I was recently selected to participate in a tire evaluation program for the Nitto tire company. I was provided a set of their new Motivo model tires in the o.e. size for my vehicle (215/45/17). In return I was asked to share my honest feedback on my blog. I will open with my initial impressions. As I gain more experience and insight, I will follow up with additional posts.
Market Position: Nitto is marketing the Motivo as a “all season ultra high performance tire”
Sizes: Motivo tires are available in 40 sizes ranging from 205/50/17 to 315/35/20
Speed Rating: Motivos carries a “W” or “Y” speed rating, depending on size
Price: The Motivo is moderately priced. At the time I received the tires, Discount Tire Direct was offering the tested size (215/45/17) for $119 each including free shipping. Comparably positioned tires in the same size were available from the same source for the following prices (all include free shipping):
- Continental ExtremeContact DWS $122
- Michelin Pilot Sport A/S Plus $160
- Yokohama Advan S.4. $160
- Hankook Ventus V4 ES H105 $105
- Kumho Ecsta 4S $117
Treadwear: The Motivo carries a 560 UTQG Treadwear Rating and comes with a 60,000 mile limited treadwear warranty.
INITIAL IMPRESSION: (7/31/12, ~600 miles on the tires):
I drove the car on the Motivos for 2 weeks to allow the mold release agent to wear away and to experience the tire in various situations. The very first thing that struck me was the remarkable lack of tread noise. Rolling down the highway, they are almost eerily quite. Traveling long distances has instantly become a more comfortable proposition. There is sometimes a little rhythmic “bouncy” sound over expansion joints, like a basketball echoing in an empty gym, but it is rather faint. The ride over the same expansion joints is smooth. Small surface imperfections are handily absorbed.
On my very first drive on the Motivos I was disappointed in the turn-in. After a few more days to scrub the mold release compound off, and a small air pressure adjustment (2 psi over Subaru’s recommendations), I am now satisfied. While these tires lack the razor sharpness of my autocross tires, they do respond reasonably crisply to steering wheel inputs considering the surprisingly plush ride.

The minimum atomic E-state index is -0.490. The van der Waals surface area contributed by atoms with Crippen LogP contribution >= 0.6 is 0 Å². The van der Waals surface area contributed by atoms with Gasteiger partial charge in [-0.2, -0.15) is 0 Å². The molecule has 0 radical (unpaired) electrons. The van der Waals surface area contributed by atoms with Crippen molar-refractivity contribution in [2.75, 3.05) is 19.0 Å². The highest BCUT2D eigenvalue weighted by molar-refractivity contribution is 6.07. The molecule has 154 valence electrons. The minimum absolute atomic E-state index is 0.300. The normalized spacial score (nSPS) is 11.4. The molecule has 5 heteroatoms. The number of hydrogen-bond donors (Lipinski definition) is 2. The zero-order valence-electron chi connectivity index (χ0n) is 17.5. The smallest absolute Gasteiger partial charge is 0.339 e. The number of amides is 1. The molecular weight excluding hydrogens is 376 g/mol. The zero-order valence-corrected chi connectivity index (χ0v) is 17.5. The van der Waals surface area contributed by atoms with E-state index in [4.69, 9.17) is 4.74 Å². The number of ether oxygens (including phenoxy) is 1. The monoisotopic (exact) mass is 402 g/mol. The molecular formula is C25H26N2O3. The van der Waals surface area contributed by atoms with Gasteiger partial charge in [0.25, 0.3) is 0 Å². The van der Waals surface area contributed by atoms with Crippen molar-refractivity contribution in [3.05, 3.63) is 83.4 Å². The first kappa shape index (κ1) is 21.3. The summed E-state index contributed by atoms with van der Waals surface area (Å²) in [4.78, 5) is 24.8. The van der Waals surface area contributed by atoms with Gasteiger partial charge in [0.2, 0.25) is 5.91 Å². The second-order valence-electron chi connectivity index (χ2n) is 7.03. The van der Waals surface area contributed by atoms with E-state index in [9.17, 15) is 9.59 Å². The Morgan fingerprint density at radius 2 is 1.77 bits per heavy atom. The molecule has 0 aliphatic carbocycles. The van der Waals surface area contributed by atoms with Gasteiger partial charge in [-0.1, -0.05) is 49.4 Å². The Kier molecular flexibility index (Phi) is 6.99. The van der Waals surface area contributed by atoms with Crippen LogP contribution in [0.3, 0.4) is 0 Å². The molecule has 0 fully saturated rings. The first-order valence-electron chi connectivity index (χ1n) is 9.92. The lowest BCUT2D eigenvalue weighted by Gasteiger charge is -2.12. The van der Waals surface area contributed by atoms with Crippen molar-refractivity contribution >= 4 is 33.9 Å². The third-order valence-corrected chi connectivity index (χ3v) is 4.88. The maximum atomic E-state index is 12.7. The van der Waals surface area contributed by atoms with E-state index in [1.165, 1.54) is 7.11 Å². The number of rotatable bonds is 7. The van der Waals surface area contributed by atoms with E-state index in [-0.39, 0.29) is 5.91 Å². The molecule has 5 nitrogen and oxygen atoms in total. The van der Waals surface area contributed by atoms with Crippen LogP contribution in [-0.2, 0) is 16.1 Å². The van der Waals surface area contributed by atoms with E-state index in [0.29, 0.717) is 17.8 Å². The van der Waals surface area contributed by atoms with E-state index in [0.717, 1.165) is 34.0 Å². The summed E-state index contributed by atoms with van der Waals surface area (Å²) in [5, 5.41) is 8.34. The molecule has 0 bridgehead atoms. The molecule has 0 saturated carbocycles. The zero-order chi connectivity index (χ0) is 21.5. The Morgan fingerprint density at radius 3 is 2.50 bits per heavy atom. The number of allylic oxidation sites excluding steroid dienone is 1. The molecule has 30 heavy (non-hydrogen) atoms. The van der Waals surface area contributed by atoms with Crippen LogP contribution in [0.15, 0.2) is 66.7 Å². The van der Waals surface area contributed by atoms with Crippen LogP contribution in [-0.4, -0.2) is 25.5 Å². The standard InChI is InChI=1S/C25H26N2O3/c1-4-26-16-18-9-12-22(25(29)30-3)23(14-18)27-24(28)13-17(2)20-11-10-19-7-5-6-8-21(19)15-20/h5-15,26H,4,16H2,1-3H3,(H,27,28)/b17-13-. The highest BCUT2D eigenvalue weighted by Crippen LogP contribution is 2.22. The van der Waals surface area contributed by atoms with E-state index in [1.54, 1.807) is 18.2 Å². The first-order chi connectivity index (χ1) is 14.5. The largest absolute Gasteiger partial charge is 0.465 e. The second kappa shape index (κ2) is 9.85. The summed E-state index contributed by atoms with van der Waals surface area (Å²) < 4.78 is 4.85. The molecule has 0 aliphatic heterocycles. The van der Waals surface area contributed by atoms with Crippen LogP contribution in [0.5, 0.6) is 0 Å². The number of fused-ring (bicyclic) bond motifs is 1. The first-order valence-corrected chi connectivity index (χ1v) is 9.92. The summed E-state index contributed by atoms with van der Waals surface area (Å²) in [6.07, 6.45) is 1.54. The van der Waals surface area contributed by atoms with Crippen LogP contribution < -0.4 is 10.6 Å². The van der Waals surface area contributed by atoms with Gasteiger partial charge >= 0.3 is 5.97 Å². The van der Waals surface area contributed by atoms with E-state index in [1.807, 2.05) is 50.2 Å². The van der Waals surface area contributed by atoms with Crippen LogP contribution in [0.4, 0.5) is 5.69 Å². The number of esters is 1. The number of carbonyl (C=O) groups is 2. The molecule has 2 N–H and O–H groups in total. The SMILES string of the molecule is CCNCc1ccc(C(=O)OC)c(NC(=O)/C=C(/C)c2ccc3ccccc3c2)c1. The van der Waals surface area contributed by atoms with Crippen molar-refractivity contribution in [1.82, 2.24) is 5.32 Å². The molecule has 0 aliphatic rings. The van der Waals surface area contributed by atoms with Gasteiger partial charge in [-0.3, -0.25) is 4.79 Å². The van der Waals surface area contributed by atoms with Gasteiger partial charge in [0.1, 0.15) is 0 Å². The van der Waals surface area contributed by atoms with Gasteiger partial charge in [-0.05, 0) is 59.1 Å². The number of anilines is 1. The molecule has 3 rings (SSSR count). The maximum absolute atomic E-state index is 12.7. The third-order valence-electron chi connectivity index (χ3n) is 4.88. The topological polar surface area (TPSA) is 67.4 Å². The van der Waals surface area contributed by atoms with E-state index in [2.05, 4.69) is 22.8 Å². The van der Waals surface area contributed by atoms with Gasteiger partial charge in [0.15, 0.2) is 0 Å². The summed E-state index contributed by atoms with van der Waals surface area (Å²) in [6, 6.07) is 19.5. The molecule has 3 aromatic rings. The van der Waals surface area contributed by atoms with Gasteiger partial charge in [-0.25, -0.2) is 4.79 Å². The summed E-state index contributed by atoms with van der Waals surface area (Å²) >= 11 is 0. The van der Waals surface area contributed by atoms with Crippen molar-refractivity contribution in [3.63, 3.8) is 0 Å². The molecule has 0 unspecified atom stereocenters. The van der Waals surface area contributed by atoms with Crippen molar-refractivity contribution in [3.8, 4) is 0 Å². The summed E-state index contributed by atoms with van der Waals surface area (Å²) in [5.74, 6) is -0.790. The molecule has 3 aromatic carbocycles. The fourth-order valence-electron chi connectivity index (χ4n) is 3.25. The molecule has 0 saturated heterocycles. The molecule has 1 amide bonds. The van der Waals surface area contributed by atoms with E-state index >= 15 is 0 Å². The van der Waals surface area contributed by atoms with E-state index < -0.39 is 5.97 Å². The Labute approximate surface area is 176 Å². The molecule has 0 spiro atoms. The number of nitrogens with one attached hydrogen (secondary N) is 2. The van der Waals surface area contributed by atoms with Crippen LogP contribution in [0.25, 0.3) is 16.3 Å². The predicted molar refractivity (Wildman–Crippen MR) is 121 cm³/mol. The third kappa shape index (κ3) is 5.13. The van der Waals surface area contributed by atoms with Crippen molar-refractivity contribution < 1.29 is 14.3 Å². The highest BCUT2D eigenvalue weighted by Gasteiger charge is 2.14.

Dry lateral grip of the Motivos has been more than satisfactory. In fact, I’ve had a hard time finding the limits of adhesion on public roads without exceeding my personal limits of discretion. So far I’ve found the braking performance acceptable as well. Because my car is all wheel drive with only modest power, I cannot give any meaningful feedback to those concerned with traction. Some time this fall I intend to do some autocross testing so I can really evaluate the on-the-limit performance and behavior of these Nittos. I will bring my autocross tires to the test and hopefully will be able to generate some meaningful data on the performance delta between the two.
An ongoing drought in the area means I have only had one brief opportunity to drive on the Motivos in the rain thus far. I need more experience to be able to formulate an opinion of the wet performance. I have also done a few short stints on gravel, but again am not ready offer any appraisal. Rain will eventually come and I will run the Motivos at a rallycross or two so I expect to fill in the blanks in the next update. The next update after that should hopefully include some comments on the tires’ performance in the snow.
Verdict: So far I am really liking the Motivos on the daily drive. They have the comfortable ride of my snow tires, dry grip much closer to that of my autocross tires, and are substantially quieter than either. With minimal experience in the rain and zero in the snow, however, I cannot yet endorse them. Stay tuned for further updates to see if the Motivos actually deliver on the promise of all-season performance.
For more information on the Motivo, visit Nitto’s website.
NOTE: ADDITIONAL UPDATES TO THIS REVIEW CAN BE FOUND AT THIS LINK.